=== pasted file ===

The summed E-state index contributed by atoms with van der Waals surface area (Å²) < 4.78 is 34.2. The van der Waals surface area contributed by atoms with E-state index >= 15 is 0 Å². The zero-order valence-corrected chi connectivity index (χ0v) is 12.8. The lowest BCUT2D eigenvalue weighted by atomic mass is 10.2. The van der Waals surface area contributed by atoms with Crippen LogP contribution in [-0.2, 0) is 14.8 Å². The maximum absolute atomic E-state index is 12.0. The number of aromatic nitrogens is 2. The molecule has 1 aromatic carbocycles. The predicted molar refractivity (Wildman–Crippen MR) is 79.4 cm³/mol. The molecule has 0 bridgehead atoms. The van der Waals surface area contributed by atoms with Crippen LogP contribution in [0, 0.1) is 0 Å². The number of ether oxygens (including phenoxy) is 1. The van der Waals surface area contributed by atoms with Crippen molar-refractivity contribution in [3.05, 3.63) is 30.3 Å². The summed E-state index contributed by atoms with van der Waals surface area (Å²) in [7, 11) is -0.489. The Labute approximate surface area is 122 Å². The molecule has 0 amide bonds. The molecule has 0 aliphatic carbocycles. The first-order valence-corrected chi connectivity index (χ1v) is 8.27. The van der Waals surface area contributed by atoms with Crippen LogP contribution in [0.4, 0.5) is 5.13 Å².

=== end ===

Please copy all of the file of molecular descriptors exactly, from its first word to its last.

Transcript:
The summed E-state index contributed by atoms with van der Waals surface area (Å²) < 4.78 is 34.2. The van der Waals surface area contributed by atoms with E-state index >= 15 is 0 Å². The zero-order valence-corrected chi connectivity index (χ0v) is 12.8. The lowest BCUT2D eigenvalue weighted by atomic mass is 10.2. The van der Waals surface area contributed by atoms with Crippen LogP contribution in [-0.2, 0) is 14.8 Å². The maximum absolute atomic E-state index is 12.0. The number of aromatic nitrogens is 2. The molecule has 1 aromatic carbocycles. The predicted molar refractivity (Wildman–Crippen MR) is 79.4 cm³/mol. The molecule has 0 bridgehead atoms. The van der Waals surface area contributed by atoms with Crippen LogP contribution in [0, 0.1) is 0 Å². The number of ether oxygens (including phenoxy) is 1. The van der Waals surface area contributed by atoms with Crippen molar-refractivity contribution in [3.05, 3.63) is 30.3 Å². The summed E-state index contributed by atoms with van der Waals surface area (Å²) in [7, 11) is -0.489. The Labute approximate surface area is 122 Å². The molecule has 0 amide bonds. The molecule has 0 aliphatic carbocycles. The first-order valence-corrected chi connectivity index (χ1v) is 8.27. The van der Waals surface area contributed by atoms with Crippen LogP contribution in [0.4, 0.5) is 5.13 Å².